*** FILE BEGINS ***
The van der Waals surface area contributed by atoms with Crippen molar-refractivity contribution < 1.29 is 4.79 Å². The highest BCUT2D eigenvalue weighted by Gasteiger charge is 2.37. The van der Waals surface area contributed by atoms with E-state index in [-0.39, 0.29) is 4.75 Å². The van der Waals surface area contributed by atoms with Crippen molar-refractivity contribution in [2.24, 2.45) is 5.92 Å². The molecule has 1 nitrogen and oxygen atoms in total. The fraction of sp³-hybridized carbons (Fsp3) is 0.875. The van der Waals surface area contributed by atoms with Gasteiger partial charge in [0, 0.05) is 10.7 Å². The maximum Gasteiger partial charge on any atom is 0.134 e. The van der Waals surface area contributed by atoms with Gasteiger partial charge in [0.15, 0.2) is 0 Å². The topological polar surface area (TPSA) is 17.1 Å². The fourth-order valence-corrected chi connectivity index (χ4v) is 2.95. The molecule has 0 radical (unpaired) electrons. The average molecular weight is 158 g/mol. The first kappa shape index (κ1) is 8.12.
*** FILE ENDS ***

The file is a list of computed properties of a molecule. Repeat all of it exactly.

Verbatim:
The van der Waals surface area contributed by atoms with Crippen molar-refractivity contribution < 1.29 is 4.79 Å². The highest BCUT2D eigenvalue weighted by Gasteiger charge is 2.37. The van der Waals surface area contributed by atoms with E-state index in [-0.39, 0.29) is 4.75 Å². The van der Waals surface area contributed by atoms with Crippen molar-refractivity contribution in [2.24, 2.45) is 5.92 Å². The molecule has 1 nitrogen and oxygen atoms in total. The fraction of sp³-hybridized carbons (Fsp3) is 0.875. The van der Waals surface area contributed by atoms with Gasteiger partial charge in [0, 0.05) is 10.7 Å². The maximum Gasteiger partial charge on any atom is 0.134 e. The van der Waals surface area contributed by atoms with Gasteiger partial charge in [0.15, 0.2) is 0 Å². The topological polar surface area (TPSA) is 17.1 Å². The fourth-order valence-corrected chi connectivity index (χ4v) is 2.95. The molecule has 0 radical (unpaired) electrons. The average molecular weight is 158 g/mol. The first kappa shape index (κ1) is 8.12.